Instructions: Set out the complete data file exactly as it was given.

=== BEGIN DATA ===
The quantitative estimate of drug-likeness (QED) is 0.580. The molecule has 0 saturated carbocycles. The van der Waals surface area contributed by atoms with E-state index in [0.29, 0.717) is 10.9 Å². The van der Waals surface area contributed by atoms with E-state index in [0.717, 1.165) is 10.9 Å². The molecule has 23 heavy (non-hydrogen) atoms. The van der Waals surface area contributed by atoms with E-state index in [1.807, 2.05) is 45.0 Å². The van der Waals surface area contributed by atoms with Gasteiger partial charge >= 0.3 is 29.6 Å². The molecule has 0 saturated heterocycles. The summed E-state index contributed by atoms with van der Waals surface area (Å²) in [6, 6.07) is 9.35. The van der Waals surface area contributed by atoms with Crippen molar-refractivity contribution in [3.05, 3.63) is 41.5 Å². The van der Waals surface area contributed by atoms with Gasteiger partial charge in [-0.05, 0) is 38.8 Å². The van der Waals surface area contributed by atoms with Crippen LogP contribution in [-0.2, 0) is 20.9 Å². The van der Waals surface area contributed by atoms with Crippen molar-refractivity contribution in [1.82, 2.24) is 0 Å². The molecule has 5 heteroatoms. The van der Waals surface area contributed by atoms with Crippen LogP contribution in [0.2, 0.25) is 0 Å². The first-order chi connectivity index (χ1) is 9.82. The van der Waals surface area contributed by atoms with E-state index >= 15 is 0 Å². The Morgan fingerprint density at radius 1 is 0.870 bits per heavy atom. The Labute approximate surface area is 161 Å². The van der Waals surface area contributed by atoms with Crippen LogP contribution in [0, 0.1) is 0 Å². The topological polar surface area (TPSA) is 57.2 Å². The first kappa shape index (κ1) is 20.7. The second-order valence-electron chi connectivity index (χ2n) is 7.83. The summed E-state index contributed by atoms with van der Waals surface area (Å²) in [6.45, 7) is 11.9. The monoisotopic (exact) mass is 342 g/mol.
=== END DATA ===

The quantitative estimate of drug-likeness (QED) is 0.580. The molecule has 0 saturated carbocycles. The van der Waals surface area contributed by atoms with E-state index in [0.29, 0.717) is 10.9 Å². The van der Waals surface area contributed by atoms with E-state index in [0.717, 1.165) is 10.9 Å². The molecule has 23 heavy (non-hydrogen) atoms. The van der Waals surface area contributed by atoms with E-state index in [1.807, 2.05) is 45.0 Å². The van der Waals surface area contributed by atoms with Gasteiger partial charge >= 0.3 is 29.6 Å². The molecule has 0 saturated heterocycles. The summed E-state index contributed by atoms with van der Waals surface area (Å²) in [6, 6.07) is 9.35. The van der Waals surface area contributed by atoms with Crippen molar-refractivity contribution in [3.05, 3.63) is 41.5 Å². The van der Waals surface area contributed by atoms with Gasteiger partial charge in [-0.05, 0) is 38.8 Å². The van der Waals surface area contributed by atoms with Crippen LogP contribution in [-0.2, 0) is 20.9 Å². The van der Waals surface area contributed by atoms with Crippen molar-refractivity contribution in [1.82, 2.24) is 0 Å². The molecule has 5 heteroatoms. The van der Waals surface area contributed by atoms with Crippen LogP contribution in [0.2, 0.25) is 0 Å². The first-order chi connectivity index (χ1) is 9.82. The van der Waals surface area contributed by atoms with E-state index >= 15 is 0 Å². The Morgan fingerprint density at radius 1 is 0.870 bits per heavy atom. The Labute approximate surface area is 161 Å². The van der Waals surface area contributed by atoms with Crippen LogP contribution in [0, 0.1) is 0 Å². The topological polar surface area (TPSA) is 57.2 Å². The first kappa shape index (κ1) is 20.7. The second-order valence-electron chi connectivity index (χ2n) is 7.83. The summed E-state index contributed by atoms with van der Waals surface area (Å²) in [6.45, 7) is 11.9. The monoisotopic (exact) mass is 342 g/mol.